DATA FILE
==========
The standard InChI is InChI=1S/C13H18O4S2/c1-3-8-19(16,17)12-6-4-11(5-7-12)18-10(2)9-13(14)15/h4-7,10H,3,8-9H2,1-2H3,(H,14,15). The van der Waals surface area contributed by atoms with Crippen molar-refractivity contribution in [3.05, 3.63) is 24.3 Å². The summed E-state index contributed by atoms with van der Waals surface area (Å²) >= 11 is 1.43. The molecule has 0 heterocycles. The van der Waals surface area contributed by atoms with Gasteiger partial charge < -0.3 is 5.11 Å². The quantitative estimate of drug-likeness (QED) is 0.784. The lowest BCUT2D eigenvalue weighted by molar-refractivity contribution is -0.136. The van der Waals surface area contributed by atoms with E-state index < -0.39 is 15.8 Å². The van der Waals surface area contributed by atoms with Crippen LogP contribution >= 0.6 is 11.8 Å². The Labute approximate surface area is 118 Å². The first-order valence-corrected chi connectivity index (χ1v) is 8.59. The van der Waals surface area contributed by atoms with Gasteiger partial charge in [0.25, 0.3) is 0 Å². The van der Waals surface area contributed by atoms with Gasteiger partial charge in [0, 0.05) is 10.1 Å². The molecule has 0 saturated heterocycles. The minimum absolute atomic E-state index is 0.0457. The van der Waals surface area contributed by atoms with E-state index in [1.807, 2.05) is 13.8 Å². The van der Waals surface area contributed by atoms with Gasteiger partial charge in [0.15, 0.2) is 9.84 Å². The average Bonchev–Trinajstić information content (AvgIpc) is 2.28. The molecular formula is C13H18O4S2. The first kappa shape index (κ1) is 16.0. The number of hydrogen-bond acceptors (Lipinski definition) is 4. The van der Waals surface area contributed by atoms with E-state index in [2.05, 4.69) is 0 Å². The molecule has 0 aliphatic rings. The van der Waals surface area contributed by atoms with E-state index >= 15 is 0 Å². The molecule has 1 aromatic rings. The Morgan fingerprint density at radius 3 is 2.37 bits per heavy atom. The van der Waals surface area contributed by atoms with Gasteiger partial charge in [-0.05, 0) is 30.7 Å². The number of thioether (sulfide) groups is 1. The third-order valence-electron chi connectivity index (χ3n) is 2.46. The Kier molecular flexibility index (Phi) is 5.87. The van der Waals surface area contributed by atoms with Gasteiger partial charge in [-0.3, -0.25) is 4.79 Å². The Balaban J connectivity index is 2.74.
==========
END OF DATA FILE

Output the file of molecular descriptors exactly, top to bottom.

The standard InChI is InChI=1S/C13H18O4S2/c1-3-8-19(16,17)12-6-4-11(5-7-12)18-10(2)9-13(14)15/h4-7,10H,3,8-9H2,1-2H3,(H,14,15). The van der Waals surface area contributed by atoms with Crippen molar-refractivity contribution in [3.05, 3.63) is 24.3 Å². The summed E-state index contributed by atoms with van der Waals surface area (Å²) >= 11 is 1.43. The molecule has 0 heterocycles. The van der Waals surface area contributed by atoms with Gasteiger partial charge < -0.3 is 5.11 Å². The quantitative estimate of drug-likeness (QED) is 0.784. The lowest BCUT2D eigenvalue weighted by molar-refractivity contribution is -0.136. The van der Waals surface area contributed by atoms with E-state index < -0.39 is 15.8 Å². The van der Waals surface area contributed by atoms with Crippen LogP contribution >= 0.6 is 11.8 Å². The Labute approximate surface area is 118 Å². The first-order valence-corrected chi connectivity index (χ1v) is 8.59. The van der Waals surface area contributed by atoms with Gasteiger partial charge in [0.25, 0.3) is 0 Å². The van der Waals surface area contributed by atoms with Gasteiger partial charge in [0, 0.05) is 10.1 Å². The molecule has 0 saturated heterocycles. The minimum absolute atomic E-state index is 0.0457. The van der Waals surface area contributed by atoms with E-state index in [1.807, 2.05) is 13.8 Å². The van der Waals surface area contributed by atoms with Gasteiger partial charge in [0.15, 0.2) is 9.84 Å². The average Bonchev–Trinajstić information content (AvgIpc) is 2.28. The molecular formula is C13H18O4S2. The first kappa shape index (κ1) is 16.0. The number of hydrogen-bond acceptors (Lipinski definition) is 4. The van der Waals surface area contributed by atoms with E-state index in [2.05, 4.69) is 0 Å². The molecule has 0 aliphatic rings. The van der Waals surface area contributed by atoms with E-state index >= 15 is 0 Å². The molecule has 1 aromatic rings. The Morgan fingerprint density at radius 3 is 2.37 bits per heavy atom. The van der Waals surface area contributed by atoms with Gasteiger partial charge in [-0.05, 0) is 30.7 Å². The number of thioether (sulfide) groups is 1. The third-order valence-electron chi connectivity index (χ3n) is 2.46. The Kier molecular flexibility index (Phi) is 5.87. The van der Waals surface area contributed by atoms with Gasteiger partial charge in [-0.3, -0.25) is 4.79 Å². The Balaban J connectivity index is 2.74.